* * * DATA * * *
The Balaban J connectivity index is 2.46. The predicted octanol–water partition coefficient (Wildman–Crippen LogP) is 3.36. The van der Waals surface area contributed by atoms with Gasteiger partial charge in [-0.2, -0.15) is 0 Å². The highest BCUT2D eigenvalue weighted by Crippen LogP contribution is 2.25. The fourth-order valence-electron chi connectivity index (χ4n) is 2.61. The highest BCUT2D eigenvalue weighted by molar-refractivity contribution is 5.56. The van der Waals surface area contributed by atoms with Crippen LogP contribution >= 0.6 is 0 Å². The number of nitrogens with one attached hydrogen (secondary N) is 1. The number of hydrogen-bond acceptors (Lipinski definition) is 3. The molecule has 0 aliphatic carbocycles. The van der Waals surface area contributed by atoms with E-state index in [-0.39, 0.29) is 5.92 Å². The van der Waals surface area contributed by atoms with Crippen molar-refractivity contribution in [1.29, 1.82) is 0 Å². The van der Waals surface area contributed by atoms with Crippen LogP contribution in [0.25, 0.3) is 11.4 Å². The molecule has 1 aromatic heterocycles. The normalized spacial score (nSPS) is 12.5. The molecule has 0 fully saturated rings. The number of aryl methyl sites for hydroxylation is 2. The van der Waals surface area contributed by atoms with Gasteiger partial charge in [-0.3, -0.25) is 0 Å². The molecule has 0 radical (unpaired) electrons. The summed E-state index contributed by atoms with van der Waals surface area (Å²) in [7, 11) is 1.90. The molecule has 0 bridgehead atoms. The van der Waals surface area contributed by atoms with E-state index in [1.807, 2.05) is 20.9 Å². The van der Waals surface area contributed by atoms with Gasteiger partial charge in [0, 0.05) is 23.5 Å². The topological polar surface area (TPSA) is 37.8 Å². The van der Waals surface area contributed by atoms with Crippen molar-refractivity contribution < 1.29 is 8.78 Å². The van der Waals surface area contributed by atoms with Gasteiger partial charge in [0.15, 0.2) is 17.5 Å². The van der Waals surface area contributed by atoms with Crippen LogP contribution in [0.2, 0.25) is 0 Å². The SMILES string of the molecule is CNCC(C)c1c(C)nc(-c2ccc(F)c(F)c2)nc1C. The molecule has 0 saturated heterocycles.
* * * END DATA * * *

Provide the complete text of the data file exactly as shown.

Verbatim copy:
The Balaban J connectivity index is 2.46. The predicted octanol–water partition coefficient (Wildman–Crippen LogP) is 3.36. The van der Waals surface area contributed by atoms with Gasteiger partial charge in [-0.2, -0.15) is 0 Å². The highest BCUT2D eigenvalue weighted by Crippen LogP contribution is 2.25. The fourth-order valence-electron chi connectivity index (χ4n) is 2.61. The highest BCUT2D eigenvalue weighted by molar-refractivity contribution is 5.56. The van der Waals surface area contributed by atoms with Crippen LogP contribution >= 0.6 is 0 Å². The number of nitrogens with one attached hydrogen (secondary N) is 1. The number of hydrogen-bond acceptors (Lipinski definition) is 3. The molecule has 0 aliphatic carbocycles. The van der Waals surface area contributed by atoms with E-state index in [-0.39, 0.29) is 5.92 Å². The van der Waals surface area contributed by atoms with Crippen molar-refractivity contribution in [1.29, 1.82) is 0 Å². The van der Waals surface area contributed by atoms with Crippen LogP contribution in [0.25, 0.3) is 11.4 Å². The molecule has 1 aromatic heterocycles. The normalized spacial score (nSPS) is 12.5. The molecule has 0 fully saturated rings. The number of aryl methyl sites for hydroxylation is 2. The van der Waals surface area contributed by atoms with Gasteiger partial charge in [-0.3, -0.25) is 0 Å². The molecule has 0 radical (unpaired) electrons. The summed E-state index contributed by atoms with van der Waals surface area (Å²) in [7, 11) is 1.90. The molecule has 0 bridgehead atoms. The van der Waals surface area contributed by atoms with E-state index in [1.807, 2.05) is 20.9 Å². The van der Waals surface area contributed by atoms with Gasteiger partial charge in [0, 0.05) is 23.5 Å². The topological polar surface area (TPSA) is 37.8 Å². The van der Waals surface area contributed by atoms with Crippen molar-refractivity contribution < 1.29 is 8.78 Å². The van der Waals surface area contributed by atoms with Gasteiger partial charge in [0.15, 0.2) is 17.5 Å². The van der Waals surface area contributed by atoms with Crippen LogP contribution in [0.2, 0.25) is 0 Å². The SMILES string of the molecule is CNCC(C)c1c(C)nc(-c2ccc(F)c(F)c2)nc1C. The molecule has 0 saturated heterocycles.